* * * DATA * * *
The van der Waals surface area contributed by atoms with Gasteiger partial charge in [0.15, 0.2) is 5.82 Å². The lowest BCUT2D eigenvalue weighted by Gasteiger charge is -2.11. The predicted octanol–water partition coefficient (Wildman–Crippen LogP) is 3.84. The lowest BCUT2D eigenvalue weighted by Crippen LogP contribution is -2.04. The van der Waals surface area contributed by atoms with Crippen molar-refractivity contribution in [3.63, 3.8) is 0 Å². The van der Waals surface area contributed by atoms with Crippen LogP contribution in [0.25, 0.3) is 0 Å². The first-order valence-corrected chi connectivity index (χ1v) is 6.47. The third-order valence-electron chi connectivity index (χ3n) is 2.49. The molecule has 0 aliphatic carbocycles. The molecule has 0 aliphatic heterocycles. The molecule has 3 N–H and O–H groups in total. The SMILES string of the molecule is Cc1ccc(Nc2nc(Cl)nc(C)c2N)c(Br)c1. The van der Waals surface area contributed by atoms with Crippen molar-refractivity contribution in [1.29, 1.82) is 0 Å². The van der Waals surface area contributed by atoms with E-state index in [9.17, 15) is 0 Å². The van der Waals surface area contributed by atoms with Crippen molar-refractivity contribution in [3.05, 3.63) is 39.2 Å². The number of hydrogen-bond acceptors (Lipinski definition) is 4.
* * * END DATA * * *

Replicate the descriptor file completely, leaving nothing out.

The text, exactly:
The van der Waals surface area contributed by atoms with Gasteiger partial charge in [0.15, 0.2) is 5.82 Å². The lowest BCUT2D eigenvalue weighted by Gasteiger charge is -2.11. The predicted octanol–water partition coefficient (Wildman–Crippen LogP) is 3.84. The lowest BCUT2D eigenvalue weighted by Crippen LogP contribution is -2.04. The van der Waals surface area contributed by atoms with Crippen molar-refractivity contribution in [3.63, 3.8) is 0 Å². The van der Waals surface area contributed by atoms with Crippen LogP contribution in [0.25, 0.3) is 0 Å². The first-order valence-corrected chi connectivity index (χ1v) is 6.47. The third-order valence-electron chi connectivity index (χ3n) is 2.49. The molecule has 0 aliphatic carbocycles. The molecule has 0 aliphatic heterocycles. The molecule has 3 N–H and O–H groups in total. The SMILES string of the molecule is Cc1ccc(Nc2nc(Cl)nc(C)c2N)c(Br)c1. The van der Waals surface area contributed by atoms with Crippen molar-refractivity contribution in [1.29, 1.82) is 0 Å². The van der Waals surface area contributed by atoms with E-state index in [9.17, 15) is 0 Å². The van der Waals surface area contributed by atoms with Crippen molar-refractivity contribution in [3.05, 3.63) is 39.2 Å². The number of hydrogen-bond acceptors (Lipinski definition) is 4.